ROANOKE, Va. — The yellow mums appeared at Backstreet Cafe’s door well before people began arriving for the vigil. John Goodhart Sr. sent the flowers, as he did every year on this day, with a note: “Never forget. Never again. NEVER.”
It was his way of paying tribute to his Verizon co-worker Danny Overstreet, who was killed 15 years ago at a gathering spot for gay people in a closeted city.
Backstreet was a gay bar at a time when the sexual orientation of its customers remained hidden — a haven for an underground culture. Its role in Roanoke was exposed Sept. 22, 2000, when Ronald Edward Gay, a former Marine who had been taunted for his name and hated it, walked in, ordered a beer, spotted two men embracing — and opened fire. He killed Overstreet, 43, and wounded six others, including Joel Tucker, who had to deal with more than just the bullet wound in his back.
“When it happened, I was not out to my family,” said Tucker, who was then 40 and worked, as he still does, for United Parcel Service. “I was not out to my job. I wasn’t out to anybody except my very close friends.”
Tucker denied that he was gay in an interview with the Roanoke Times, insisting that he was at the bar with a girlfriend and didn’t know any of the other people there that night.
[From the archive: In and out in Roanoke]
Back then, few could have predicted the seismic changes that were coming to the country, to Virginia and to Roanoke — on same-sex marriage, on gays serving in the military, on the emergence of openly gay athletes, chief executives and celebrities.
Backstreet’s identity has shifted, too. It is managed by Deanna Marcin, who was a married man named John Marcin before divorcing and becoming a transgender woman. The bar still caters to outsiders in this city of nearly 100,000 in southwest Virginia, but they are mostly punk rockers and metalheads, rather than gay men and lesbians.
Even so, Marcin wanted to mark the 15th anniversary of the shooting, just as Backstreet had done on the 10th anniversary in 2010. She hired a commercial photographer to document the vigil, and she held auditions to find a local musician to perform John Lennon’s “Imagine.”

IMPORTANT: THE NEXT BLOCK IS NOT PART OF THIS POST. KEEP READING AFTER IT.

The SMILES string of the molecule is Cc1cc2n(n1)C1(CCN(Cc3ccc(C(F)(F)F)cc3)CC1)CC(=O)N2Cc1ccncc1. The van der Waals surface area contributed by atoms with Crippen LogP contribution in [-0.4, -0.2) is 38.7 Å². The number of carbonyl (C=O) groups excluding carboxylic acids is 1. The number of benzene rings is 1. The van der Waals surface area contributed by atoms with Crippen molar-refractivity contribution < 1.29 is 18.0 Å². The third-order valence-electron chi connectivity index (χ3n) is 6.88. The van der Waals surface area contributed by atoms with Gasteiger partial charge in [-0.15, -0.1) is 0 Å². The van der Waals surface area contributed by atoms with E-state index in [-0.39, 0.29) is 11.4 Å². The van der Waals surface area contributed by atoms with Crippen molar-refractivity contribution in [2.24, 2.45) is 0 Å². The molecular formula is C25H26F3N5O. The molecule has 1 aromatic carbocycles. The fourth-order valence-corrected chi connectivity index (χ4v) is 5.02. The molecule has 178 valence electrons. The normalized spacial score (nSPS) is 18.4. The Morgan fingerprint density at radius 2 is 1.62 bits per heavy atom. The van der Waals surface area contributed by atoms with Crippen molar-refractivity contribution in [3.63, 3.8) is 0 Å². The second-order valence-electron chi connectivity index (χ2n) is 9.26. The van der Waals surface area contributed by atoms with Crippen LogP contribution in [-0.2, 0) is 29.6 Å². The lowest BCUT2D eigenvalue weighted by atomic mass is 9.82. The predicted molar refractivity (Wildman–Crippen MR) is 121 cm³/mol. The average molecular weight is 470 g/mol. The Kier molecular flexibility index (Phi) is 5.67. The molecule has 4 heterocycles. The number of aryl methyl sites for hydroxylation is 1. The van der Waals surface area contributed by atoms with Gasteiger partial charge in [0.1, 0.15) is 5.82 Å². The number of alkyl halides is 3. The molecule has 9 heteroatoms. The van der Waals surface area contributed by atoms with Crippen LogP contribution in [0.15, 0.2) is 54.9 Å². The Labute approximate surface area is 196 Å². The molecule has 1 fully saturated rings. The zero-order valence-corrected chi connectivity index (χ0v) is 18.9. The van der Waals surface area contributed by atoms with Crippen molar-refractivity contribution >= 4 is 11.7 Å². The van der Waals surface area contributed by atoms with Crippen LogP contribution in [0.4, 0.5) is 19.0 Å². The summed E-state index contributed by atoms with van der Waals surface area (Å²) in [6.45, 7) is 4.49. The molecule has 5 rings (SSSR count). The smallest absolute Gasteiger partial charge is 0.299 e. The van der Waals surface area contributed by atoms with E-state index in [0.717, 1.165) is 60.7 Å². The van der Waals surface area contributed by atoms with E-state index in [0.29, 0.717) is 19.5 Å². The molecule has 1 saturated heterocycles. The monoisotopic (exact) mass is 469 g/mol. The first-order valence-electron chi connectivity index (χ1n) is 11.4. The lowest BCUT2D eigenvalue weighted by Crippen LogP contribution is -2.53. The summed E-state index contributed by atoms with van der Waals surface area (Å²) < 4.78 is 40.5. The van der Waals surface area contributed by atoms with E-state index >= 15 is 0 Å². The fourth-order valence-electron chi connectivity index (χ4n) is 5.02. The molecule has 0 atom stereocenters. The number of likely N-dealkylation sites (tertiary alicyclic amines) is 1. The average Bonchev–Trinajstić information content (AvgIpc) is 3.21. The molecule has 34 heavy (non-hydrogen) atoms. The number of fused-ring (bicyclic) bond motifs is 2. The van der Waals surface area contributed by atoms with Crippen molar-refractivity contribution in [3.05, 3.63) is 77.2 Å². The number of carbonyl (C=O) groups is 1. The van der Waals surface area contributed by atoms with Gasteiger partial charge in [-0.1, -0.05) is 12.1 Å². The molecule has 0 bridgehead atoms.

As the sun set Sept. 24, about 30 people gathered on the sidewalk in front of the bar. Each held a candle to pay tribute to Overstreet and those who were wounded: Tucker, John Collins, Linda Conyers, Susan Smith, Iris Page Webb and Kathy Caldwell, who died several years after the shooting.
Several people, including Marcin, spoke. Marcin addressed not only the shooting’s toll and its scars, but also the efforts by Roanoke’s LGBT community and Backstreet to move forward.
“I’ve always wanted Backstreet to be a place where you can be anyone you want to be without fear of bigotry,” said Marcin, who discovered the bar a couple of years after the shooting, when she was exploring her identity as a woman. “Just look at me. Backstreet lets me be me, and I want this for everyone.”
Tucker was the only victim of the shooting to attend the vigil. He stayed on the periphery of the crowd, hugging others who had come to remember the night that changed everything for him and so many others.
“The Backstreet shooting made me a stronger person,” he said later. It forced him to be who he was — a gay man in a straight world. “I was very concerned about the reaction to me at work,” he said, “and, of course, my family.”
His district human resources manager welcomed him back to the office, telling him: “I have a lot of friends who are gay. We’ll get past this.” And his father offered acceptance, too. “My dad told me, ‘We love you no matter what.’ That meant a lot.”
It was the beginning of a shift in public attitude that has altered what it means to be gay in Roanoke — and in much of the United States.
Joshua Dickerson was an eighth-grader in Roanoke at the time of the shooting. It felt less like a watershed than a warning, even after Gay pleaded guilty to the rampage and was sentenced to four life sentences at the state’s Marion Correctional Center.
“Not only was I in the closet in middle school, I was about to step up to high school,” recalled Dickerson, now a 28-year-old musician who sometimes plays at Backstreet, “and this shooting rocked the city. Hearing about it was a terrifying moment. Questioning if there would be a day I could safely talk about who I was or if I was going to be confined for the rest of my life in some facade.”
Much of Virginia remained a tough place to be openly gay in the years afterward. In 2006, the state’s voters overwhelmingly approved a constitutional amendment banning same-sex marriage and civil unions — a measure swept away by the Supreme Court’s momentous decision this year guaranteeing same-sex couples the right to marry no matter where in the United States they live.